Among the most iconic brands in pop and rock music is Gibson Guitars. The 114-year-old company makes musical instruments including guitars used by legendary musicians that many Tyler residents instantly recognize, such as Chuck Berry, B.B. King, Jimmy Page, Slash and the Edge, among practically countless others. The company also expanded into consumer audio in recent decades. Today, the company blames that move in part for its decision to file for Chapter 11 bankruptcy.
As the 1990s and 2000s saw more artists turning away from guitars and into the digital realm, large instrument makers like Gibson felt the pinch. Their response was to acquire a number of companies that made consumer audio equipment in an effort to become known as more of a lifestyle brand. From 2010 to 2015, the company's revenue increased from $300 million to $2.1 billion. However, at the same time, its profit margins slipped from nearly 13 percent to just 4 percent.
The debt Gibson took on in order to make those acquisitions eventually became unsustainable. The Chapter 11 filing will allow Gibson to shed unprofitable divisions and return the emphasis to its traditional musical instrument business. It still has a significant share of the electric guitar market and has even seen a bump in profits over the past year-and-a-half. With major creditors expressing their support, Gibson anticipates a successful transition.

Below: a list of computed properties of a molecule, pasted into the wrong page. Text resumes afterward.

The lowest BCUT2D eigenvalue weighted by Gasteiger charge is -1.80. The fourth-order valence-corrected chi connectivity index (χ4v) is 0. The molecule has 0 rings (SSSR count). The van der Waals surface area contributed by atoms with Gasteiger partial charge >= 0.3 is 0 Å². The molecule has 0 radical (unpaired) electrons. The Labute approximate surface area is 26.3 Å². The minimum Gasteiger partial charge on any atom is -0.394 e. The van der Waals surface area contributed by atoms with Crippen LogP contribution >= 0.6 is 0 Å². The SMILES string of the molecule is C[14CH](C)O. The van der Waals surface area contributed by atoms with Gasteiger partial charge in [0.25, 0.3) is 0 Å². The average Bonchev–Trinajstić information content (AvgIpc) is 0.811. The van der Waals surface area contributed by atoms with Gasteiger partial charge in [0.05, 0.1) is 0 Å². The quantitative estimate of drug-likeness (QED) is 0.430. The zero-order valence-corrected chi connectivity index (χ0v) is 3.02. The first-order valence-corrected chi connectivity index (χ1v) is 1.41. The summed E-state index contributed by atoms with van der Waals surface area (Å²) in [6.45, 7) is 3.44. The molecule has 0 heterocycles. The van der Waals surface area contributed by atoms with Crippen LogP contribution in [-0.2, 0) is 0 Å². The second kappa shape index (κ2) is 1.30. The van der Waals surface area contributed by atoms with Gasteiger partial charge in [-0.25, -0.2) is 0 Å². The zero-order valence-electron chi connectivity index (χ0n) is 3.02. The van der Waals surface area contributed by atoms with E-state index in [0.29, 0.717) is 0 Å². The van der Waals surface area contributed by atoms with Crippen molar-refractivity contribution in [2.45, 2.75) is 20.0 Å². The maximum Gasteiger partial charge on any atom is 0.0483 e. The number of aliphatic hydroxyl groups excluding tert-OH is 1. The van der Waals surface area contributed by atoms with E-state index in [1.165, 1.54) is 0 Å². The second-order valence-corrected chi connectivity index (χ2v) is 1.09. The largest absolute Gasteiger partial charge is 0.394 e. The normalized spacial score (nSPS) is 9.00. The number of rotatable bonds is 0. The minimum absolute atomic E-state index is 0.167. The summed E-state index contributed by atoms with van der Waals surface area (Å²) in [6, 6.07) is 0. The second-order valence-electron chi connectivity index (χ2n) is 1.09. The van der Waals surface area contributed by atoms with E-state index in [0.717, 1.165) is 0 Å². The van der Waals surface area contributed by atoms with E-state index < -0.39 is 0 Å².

While this example illustrates how a major company can use Chapter 11 to its advantage, this form of bankruptcy protection can work for small businesses in Tyler just as well. Perhaps a particular business decision or strategy didn't work out like it was supposed to, or perhaps market conditions changed in a way to which a company was not able to adapt in time. Chapter 11 can provide the fresh financial start that many businesses facing financial challenges need in order to restructure and return to competitiveness in the marketplace.
Source: USA Today, "Gibson guitar maker files for Chapter 11 bankruptcy protection," Nathan Bomey and Nate Rau, May 1, 2018